Is that too much to ask?

  8. KYouell says:

    Oh, so many comments. I feel late to the party.

    Like Amy (#12) said, the U.S. is not currently overpopulating the planet. I differ with Becca (#39) in that I don’t think the replacement rate is births v. deaths, but births + immigration v. deaths + emigration.

    This article from the October 2006 Smithsonian Magazine is where I got my facts. Maybe they just don’t want to collect Social Security? I hope that Carrie (#45) is right and they have a sick sense of humor. Maybe they really have 6 kids? Maybe the sticker was put there by the previous tenants of that space and they couldn’t get it down?

    I also agree with Schnozz’s (#48) suggestion that judging someone’s actions as inappropriate does not mean that you are judging that person. I’m very careful to tell my son that hitting is bad behavior so that he never, ever thinks that Mom thinks he is a bad person. Same idea, just with grown ups.

    I would broach the topic with the store owners. Perhaps writing out what I think beforehand to make myself more thoughtful and less reactionary during the discussion, but I would still talk to them face-to-face.

  9. I think it’s incredibly innappropriate for them to post a sign like that. Not only is it judgmental, it’s bad for business. But I’m curios to know why they would do it. Let us know what you find out

  10. Adria says:

    I’m always a little taken aback when people want to proclaim their controversial and offensive views to the world. Although I did once sport a bumper sticker that read “Human milk for Human babies”… Ah, to be that naive again.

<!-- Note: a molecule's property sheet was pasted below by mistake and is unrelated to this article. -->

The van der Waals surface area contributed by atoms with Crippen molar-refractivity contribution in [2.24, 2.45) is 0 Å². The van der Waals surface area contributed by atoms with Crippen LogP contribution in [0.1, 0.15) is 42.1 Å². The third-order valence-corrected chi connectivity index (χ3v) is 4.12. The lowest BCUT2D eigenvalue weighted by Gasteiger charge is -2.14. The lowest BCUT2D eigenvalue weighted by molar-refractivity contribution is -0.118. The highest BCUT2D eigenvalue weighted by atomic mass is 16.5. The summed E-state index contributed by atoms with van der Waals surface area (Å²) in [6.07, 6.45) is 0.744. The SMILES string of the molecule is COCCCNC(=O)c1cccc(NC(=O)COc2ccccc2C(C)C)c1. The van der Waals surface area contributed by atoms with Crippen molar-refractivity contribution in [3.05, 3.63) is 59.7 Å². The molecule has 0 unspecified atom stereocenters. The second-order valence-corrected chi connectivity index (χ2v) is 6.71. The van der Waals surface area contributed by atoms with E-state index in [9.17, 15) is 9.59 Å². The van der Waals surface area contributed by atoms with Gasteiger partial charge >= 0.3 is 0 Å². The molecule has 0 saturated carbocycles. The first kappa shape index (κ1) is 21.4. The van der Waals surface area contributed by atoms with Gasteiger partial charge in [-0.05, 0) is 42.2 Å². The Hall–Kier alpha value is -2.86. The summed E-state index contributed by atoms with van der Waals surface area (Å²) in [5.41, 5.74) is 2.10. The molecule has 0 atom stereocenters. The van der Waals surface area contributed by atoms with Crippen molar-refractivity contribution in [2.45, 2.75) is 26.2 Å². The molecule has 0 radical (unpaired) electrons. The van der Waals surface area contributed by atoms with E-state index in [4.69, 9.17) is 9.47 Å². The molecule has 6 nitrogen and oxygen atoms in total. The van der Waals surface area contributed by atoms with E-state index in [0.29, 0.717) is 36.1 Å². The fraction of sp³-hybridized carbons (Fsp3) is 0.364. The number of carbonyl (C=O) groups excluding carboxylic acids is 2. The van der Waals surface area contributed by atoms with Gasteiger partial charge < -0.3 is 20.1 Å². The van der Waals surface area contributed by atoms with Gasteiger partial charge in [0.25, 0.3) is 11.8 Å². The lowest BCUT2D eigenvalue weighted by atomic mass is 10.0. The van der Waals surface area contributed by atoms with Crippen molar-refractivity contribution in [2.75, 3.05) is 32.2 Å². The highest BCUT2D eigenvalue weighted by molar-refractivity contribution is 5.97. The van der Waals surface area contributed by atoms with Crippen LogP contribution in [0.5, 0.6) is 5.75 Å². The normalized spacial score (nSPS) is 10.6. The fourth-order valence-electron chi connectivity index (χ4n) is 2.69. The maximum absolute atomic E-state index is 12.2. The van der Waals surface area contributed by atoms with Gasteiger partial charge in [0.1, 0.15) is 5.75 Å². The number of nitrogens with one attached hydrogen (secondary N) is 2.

I have heard of the “only 2” movement. And I’ve had it explained to me. And as a mom of 8 kids, I’ve come to accept that we are never going to see eye to eye on the issue.

  11. Sue says:

    I’ve enjoyed reading the comments and the conversation, but I really don’t understand why you would be offended or care what they think. I’ve been lurking for a while and you REALLY don’t seem like the type to manufacture drama. Why would you need to confront them? Who cares what they believe?

  12. Sue says:

    “I’m always a little taken aback when people want to proclaim their controversial and offensive views to the world.”

    But maybe to them, this is not controversial or offensive. Maybe to THEM, this seems like common sense. You just don’t agree with them. Should they confront you because they think it’s immoral to have 8 kids?

  13. Pingback: My Own Thoughts » Stating your opinion in your business

  14. Kelliqua says:

    I don’t understand the “I won’t shop there” because I don’t agree with every single opinion the shop owner has. Do you all check the religious, political and moral beliefs of every shop owner you go to? Would you ban a gift store because the owner is Republican if you are a Democrat? Would you not shop at a boutique if you are Buddhist and the owner is Christian?

    Why so defensive? I doubt the owners are “judging” anyone, there is no sign that says “Parents of more than 2 are unwelcome here”.

    They are just displaying their right of free speech. I also doubt they are trying to make anyone feel bad, the sticker does not imply judgement or malice to me (and I have 3 kids) any more than a sticker that proclaims “Pray the rosary”, “Support PFLAG”, or “Save the animals, Go Veg.”

  15. Eve says:

    Wow, I can’t read all of those comments, they’re hurting my head. All I can think about is that if we limited ourselves to two children only, we wouldn’t have the joy that is my River. Although he came sooner than planned, we did plan on having more, and we will have more after him. I love him with all my heart and he is such a very special part of our family.

  16. Prisca says:

    This is a fantastic post (Thanks for sending us, Kerflop!) and I’m impressed that different points of view can be expressed calmly.

    I’m with previous readers who advocate voicing your concerns if you simply must (perhaps with humor) and then deciding if you can still shop there.